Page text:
"I’m a big Bears fan. A big Nagy fan. I think he’s a terrific coach," Rivers said. "I just do, every once in a while you get a feeling about someone, and I have that about him."

High praise coming from Rivers, the 13th-winningest coach in NBA history and an NBA Finals champion in 2008 with the Boston Celtics.

Now, he coaches the third-winningest team in the league in the Clippers, but he still finds time to keep up with current Chicago affairs.

"[Beverly and I] talk about everything with Chicago. We talk about the dominance of Proviso East [Rivers' high school alma mater] over Marshall [Beverly's alma mater], and every other team. He doesn’t like that conversation very much," Rivers said.

He added that he even contemplated driving down for the Bears' Week 14 matchup with the Cowboys on Thursday Night Football (the Clippers were in town for a game with Milwaukee that Friday).

And as for tomorrow's crucial division game against the Packers, Rivers made his position abundantly clear.

"Well, you know what I think," Rivers said, when asked for a prediction for the contest. "Are you kidding me?"

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Bear PAWS: Overcoming bad mojo in Green Bay

Bear PAWS: Overcoming bad mojo in Green Bay

When we think about or hear the number “13,” it makes us reflect on any number of negative things that could possibly happen in a given situation. We imagine black cats crossing our path and shattered mirrors creating bad luck environments. Even Jason Voorhees, a boogeyman character from the “Friday the 13th” franchise, enters our mindset, unnerving us with portents of doom and unfortunate circumstance.

Thirteen generates an apprehension similar to the feeling most Bears fans get when the team goes to Green Bay and “has” to win important, playoff-qualifying games. Sometimes numbers, the stars and our fates align with the weird and unexplainable, producing outcomes that are inexplicable. Fortunately, we can use P.A.W.S. (Predictive Analysis With Statistics) to explain how No. 13 and Green Bay may disrupt the Bears’ immediate future.

After 13 games this season, the Packers are ranked 13th both in scoring offense (300 points) and defensive points allowed (270). Coincidence? I think not! Mysteriously, this year’s first game — played to kick-start the NFL’s 100th season —  ended with a grand total of 13 points scored collectively between the rivals. Strangely, the Packers produced 13 first downs in a victory, while Chicago generated 16 first downs, yet still lost. During the same game, Packers running back Aaron Jones led all rushers with 39 yards on...13 carries! Conversely, the Bears’ passing attack led to 13 targets for wide receiver Allen Robinson (102 yards, no touchdowns), coupled with an interception in the endzone that cemented the outcome.

Looking further down the rabbit hole, we find Packers’ wide receiver Allen Lazard, who wears jersey No. 13. Sure, he’s only seventh on the team in receptions (24) and fifth in receiving yards (349), but he’s second on the team in yards per reception (14.5) among players with 15 or more passes caught. Eerily, Lazard had his best pro game during Week 13, amassing 103 yards on three receptions (34.3 YPC), and one receiving touchdown. Yes, it's almost time to cue the shrieking violin music followed by inaudible whispered voices.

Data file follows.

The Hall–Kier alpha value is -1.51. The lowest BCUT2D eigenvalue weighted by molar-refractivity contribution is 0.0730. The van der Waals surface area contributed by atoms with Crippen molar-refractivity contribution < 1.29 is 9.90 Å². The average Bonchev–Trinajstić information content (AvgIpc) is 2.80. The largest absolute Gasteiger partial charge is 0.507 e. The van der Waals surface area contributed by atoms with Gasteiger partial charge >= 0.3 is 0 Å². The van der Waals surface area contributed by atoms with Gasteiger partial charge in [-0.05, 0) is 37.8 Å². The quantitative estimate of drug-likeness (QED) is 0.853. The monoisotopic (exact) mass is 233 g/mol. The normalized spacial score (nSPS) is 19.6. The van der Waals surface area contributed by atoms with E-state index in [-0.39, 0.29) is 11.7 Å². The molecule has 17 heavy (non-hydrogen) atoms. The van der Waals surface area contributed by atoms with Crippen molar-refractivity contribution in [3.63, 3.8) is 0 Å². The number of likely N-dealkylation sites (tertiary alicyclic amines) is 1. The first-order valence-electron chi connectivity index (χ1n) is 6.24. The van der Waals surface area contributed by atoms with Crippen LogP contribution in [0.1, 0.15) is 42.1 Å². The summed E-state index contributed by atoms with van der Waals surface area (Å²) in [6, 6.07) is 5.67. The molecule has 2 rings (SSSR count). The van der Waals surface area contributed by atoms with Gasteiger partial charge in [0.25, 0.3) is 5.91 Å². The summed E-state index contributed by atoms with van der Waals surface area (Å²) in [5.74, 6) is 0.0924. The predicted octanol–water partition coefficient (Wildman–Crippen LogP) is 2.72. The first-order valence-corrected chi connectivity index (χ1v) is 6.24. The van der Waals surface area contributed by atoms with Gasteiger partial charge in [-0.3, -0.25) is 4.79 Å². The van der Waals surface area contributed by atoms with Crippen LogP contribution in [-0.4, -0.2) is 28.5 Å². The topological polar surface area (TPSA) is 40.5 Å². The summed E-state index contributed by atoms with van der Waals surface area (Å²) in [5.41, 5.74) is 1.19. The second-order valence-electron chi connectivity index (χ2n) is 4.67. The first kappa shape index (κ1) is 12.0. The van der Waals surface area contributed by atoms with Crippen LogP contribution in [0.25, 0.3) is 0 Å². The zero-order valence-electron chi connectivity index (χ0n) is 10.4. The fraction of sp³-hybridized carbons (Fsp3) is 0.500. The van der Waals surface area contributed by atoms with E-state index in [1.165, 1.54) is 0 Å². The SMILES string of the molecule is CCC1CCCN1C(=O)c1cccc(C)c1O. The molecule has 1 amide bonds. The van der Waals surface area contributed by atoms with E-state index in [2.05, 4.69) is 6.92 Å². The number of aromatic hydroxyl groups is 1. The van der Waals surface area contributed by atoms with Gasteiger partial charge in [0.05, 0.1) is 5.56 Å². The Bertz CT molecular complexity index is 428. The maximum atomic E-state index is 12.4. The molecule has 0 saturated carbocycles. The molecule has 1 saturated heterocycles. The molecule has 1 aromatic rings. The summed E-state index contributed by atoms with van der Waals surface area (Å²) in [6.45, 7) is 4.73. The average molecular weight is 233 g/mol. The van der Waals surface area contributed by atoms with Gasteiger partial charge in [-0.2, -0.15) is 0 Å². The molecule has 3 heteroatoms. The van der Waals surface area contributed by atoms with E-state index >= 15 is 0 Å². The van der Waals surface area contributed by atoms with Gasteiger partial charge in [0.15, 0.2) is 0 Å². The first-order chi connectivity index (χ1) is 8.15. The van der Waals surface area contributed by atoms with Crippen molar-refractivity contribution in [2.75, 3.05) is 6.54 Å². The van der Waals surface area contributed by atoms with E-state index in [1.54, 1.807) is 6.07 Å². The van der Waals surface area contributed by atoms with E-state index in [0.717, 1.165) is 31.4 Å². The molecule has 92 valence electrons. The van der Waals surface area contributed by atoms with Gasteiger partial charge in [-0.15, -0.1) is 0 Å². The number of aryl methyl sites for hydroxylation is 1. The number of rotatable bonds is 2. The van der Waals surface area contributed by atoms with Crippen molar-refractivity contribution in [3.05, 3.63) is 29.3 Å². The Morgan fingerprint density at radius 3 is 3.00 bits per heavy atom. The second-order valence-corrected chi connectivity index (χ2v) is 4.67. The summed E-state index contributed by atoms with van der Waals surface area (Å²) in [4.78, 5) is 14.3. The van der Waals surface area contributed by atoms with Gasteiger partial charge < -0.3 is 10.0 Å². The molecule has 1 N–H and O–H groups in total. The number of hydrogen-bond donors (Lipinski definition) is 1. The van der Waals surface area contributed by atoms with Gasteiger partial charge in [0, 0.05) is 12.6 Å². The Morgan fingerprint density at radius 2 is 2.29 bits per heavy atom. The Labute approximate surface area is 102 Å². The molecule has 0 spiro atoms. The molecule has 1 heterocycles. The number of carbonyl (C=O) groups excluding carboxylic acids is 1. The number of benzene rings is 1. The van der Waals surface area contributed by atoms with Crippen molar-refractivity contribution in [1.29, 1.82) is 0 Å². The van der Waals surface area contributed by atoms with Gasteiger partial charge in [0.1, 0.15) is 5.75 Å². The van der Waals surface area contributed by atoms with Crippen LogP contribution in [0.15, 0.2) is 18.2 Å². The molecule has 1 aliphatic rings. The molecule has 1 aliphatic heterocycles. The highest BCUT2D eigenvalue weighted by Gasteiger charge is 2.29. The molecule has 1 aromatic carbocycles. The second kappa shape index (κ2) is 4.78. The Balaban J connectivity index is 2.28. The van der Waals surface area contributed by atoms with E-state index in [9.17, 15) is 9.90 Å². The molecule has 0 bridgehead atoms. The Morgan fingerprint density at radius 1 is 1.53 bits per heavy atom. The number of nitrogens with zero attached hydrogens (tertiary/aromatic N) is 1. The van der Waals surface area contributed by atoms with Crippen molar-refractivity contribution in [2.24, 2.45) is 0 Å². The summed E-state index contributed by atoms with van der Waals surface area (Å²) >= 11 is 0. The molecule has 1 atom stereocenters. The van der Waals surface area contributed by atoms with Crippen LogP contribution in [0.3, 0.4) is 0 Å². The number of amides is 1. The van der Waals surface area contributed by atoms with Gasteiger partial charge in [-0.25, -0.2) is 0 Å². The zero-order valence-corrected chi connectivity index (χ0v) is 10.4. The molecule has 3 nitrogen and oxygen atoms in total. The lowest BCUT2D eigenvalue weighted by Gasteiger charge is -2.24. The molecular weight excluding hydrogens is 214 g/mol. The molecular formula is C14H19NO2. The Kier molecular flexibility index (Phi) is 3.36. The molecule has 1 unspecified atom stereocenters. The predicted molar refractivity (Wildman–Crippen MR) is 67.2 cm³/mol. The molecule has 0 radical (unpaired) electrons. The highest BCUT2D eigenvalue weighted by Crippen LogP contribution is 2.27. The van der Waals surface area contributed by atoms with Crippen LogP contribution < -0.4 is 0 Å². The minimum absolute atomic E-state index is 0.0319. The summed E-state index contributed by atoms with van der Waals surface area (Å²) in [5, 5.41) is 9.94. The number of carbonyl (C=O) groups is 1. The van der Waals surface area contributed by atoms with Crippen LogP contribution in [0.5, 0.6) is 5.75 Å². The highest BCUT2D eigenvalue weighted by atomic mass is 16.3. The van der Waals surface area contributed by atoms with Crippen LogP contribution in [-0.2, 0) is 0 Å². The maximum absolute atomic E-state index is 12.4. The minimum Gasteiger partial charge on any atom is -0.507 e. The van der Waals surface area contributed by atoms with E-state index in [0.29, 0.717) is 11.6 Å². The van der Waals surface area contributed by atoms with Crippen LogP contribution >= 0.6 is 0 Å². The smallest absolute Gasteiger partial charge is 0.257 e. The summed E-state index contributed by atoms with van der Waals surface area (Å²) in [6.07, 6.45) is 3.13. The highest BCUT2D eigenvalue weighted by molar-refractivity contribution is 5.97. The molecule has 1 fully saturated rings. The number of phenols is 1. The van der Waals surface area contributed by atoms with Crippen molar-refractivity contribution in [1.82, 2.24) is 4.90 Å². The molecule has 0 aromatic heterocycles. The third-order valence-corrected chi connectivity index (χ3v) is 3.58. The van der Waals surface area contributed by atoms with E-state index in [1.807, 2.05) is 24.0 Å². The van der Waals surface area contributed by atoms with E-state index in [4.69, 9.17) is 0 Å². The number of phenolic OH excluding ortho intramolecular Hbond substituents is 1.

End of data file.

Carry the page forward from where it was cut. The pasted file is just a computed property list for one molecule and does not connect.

All is not gloom and doom for the Monsters of the Midway, as the Bears can still positively impact their playoff fate by beating the Packers on Sunday. Although Green Bay is 13th in scoring average (23.8 PPG), Chicago averaged 24.7 PPG over their last three games to rank 12th in the league during that span. The Packers are completing passes at 64.5 percent, 13th in the NFL. The Bears completed exactly 70 percent of passes thrown in their last three contests, winning each game.

Green Bay, too, has its struggles with 13 and its negative effects. When it comes to third down conversions, the Packers are 13th-worst, converting only 35.7 percent of their chances. The Bears convert at a higher rate on the road (38.9%) and over the last three games, the Bears’ 43.2 percent conversion rate is top 10 in the NFL. The Packers have noticeably struggled stopping the opposition’s running attack. The Packers rank 25th in stopping the run, allowing 122.8 yards per game and are even worse at home, giving up 139.3 yards per contest at Lambeau Field.

Friday was Dec. 13, and while that may raise the hackles on one’s neck — or increase the number of goosebumps — each team must rise above superstition in order to win. The Bears can either look around for good omens to reveal themselves or they can beat the Packers by:

● Taking advantage of a Packers pass defense ranked 21st in passing yards allowed per game (245.1) - the Bears are ranked 13th, allowing 230.2 yards per game.

● Improve in red zone completion percentage. Last year, Mitch Trubisky was 13th in the league at 64.1 percent, while this season he has a lowly 53.2 percent rate (33rd in the NFL). 

●Stop or at least contain Jones. He’s averaging 13.5 rush attempts per game, and it’s the first time in his career he’s started all 13 games. The Packers are 14-11 when he starts.

Just like Jason Voorhees, Rodgers and the Packers are hard to finish off. The Bears must overcome this constant horror show by playing to their capabilities and not succumbing to indecision and thoughts of past failures. It’s far past time to put this Rasputin-like team to rest.